The Interior Department is expected to announce today that it’s advancing a Seattle company’s plan to install the nation’s first commercial floating wind turbine facility. Interior Secretary Sally Jewell and Bureau of Ocean Energy Management Director Tommy Beaudreau are scheduled to make the announcement this afternoon in Portland alongside Oregon Gov. John Kitzhaber.
“I look forward to working with Governor Inslee and our Coalition colleagues to help the wind energy industry diversify our nation’s energy portfolio,” said Governor Daugaard. “We will continue working with Congress to extend the federal wind production tax credit so the industry can continue to produce rewarding careers throughout the nation. We will also support efforts to modernize our nation’s electric transmission system that is so vital to economic development in Washington, South Dakota, and throughout the nation.
Wind power installations fell 8 percent last year in the European Union as new activity dropped considerably in Spain, Italy and France, the European Wind Energy Association said yesterday. But the technology increased its presence as a percentage of total installations, as a majority of new power capacity coming online was renewable
Under the different contract, the company would offer producers like Wasatch two prices, a higher price where new transmission lines are built and a lower one where new lines are not constructed. The proposal comes down to two factors: federal law and transmission capacity.
ConEd said it will increase the incentive for office buildings in the city to build in new energy storage options. A thermal storage device, for instance, would receive a $2,600-per-kilowatt credit for on-peak summer demand reduction, up from $600/kW under the current structure. Battery storage would be eligible for a $2,100/kW incentive, also up from $600/kW. The incentives will be capped at 50 percent of a project’s cost.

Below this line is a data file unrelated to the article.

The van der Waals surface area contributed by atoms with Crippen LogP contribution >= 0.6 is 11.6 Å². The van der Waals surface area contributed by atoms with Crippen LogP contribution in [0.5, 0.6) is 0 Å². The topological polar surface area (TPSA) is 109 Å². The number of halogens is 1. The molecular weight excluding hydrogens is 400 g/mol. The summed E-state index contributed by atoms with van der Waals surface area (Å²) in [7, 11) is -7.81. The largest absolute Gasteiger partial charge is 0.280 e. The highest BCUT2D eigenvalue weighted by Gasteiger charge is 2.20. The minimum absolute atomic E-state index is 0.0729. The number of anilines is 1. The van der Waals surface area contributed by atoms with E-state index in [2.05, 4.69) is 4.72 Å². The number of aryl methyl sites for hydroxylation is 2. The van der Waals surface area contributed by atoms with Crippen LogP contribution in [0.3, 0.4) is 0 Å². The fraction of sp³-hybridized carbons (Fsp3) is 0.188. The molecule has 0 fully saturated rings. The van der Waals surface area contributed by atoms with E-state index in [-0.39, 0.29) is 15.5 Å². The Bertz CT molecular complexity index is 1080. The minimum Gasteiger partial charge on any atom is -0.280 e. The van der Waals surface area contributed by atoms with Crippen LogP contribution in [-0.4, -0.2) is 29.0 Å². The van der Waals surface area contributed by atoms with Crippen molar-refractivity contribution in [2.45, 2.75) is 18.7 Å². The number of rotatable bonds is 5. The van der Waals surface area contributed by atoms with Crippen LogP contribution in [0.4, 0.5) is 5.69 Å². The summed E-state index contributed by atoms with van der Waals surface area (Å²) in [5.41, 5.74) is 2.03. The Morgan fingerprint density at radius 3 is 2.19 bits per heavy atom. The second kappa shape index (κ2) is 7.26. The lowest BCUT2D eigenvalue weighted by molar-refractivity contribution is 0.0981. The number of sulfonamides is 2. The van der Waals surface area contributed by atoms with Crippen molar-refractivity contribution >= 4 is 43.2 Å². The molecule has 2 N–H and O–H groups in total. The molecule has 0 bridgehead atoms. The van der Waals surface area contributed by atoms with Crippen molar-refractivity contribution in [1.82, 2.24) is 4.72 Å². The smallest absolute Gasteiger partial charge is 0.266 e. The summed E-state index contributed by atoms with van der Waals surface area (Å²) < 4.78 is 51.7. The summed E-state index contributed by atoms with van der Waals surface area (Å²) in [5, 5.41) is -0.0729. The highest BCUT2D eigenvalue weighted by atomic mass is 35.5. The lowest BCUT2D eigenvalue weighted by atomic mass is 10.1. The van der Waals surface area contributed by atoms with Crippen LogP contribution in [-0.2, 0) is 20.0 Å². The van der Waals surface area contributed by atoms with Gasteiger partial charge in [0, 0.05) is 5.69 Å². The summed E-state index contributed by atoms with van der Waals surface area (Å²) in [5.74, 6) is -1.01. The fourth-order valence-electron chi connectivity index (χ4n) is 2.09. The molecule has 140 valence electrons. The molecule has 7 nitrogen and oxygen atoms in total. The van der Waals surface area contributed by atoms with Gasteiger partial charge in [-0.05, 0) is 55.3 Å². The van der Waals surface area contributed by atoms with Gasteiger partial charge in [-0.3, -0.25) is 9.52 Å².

n marathon meetings and tense all-day drafting sessions, dozens of lawyers, economists and engineers at the Environmental Protection Agency are struggling to create what is certain to be a divisive but potentially historic centerpiece of President Obama’s climate change legacy. If the authors succeed in writing a lawsuit-proof regulation that is effective in cutting carbon emissions from America’s 1,500 power plants — the largest source of the nation’s greenhouse gas pollution — the result could be the most significant action taken by the United States to curb climate change.
ast week, a new analysis was released that explored the technical, environmental, and economic implications of raising California’s Renewables Portfolio Standard (RPS) from 33 percent by 2020 to 50 percent by 2030. I’m excited to report that although the study illuminates the challenges of installing unprecedented amounts of renewables on the grid, it is technically possible. Moreover, California has tools in hand today to scale up renewables, and is developing programs and policies that will continue to lower the cost and technical challenges of doing so.
President Obama has made a sweeping, high-level assessment of the nation’s energy infrastructure a cornerstone of his climate plan. The launch earlier this month of his Quadrennial Energy Review (QER) was greeted enthusiastically by energy industry executives, regulators, lobbyists and policy wonks who see it as the Department of Energy’s version of the Quadrennial Defense Review, a legislatively mandated analysis of Department of Defense strategies and priorities. Can the DOE review live up to the hype?
Californians approve of their governor and U.S. senators, but support for President Obama has slid and residents are deeply unhappy with Congress, a new poll shows. Golden State residents gave Gov. Jerry Brown (D) a record-high job approval rating in the survey from the Public Policy Institute of California (PPIC). A total 58 percent of adults and 60 percent of likely voters favored the way the governor has handled his job.
North Carolina Environment and Natural Resources Secretary John Skvarla told U.S. EPA Administrator Gina McCarthy in a letter obtained by Greenwire that her agency’s authority to regulate existing power plant emissions under Section 111(d) of the Clean Air Act is limited, if it exists at all.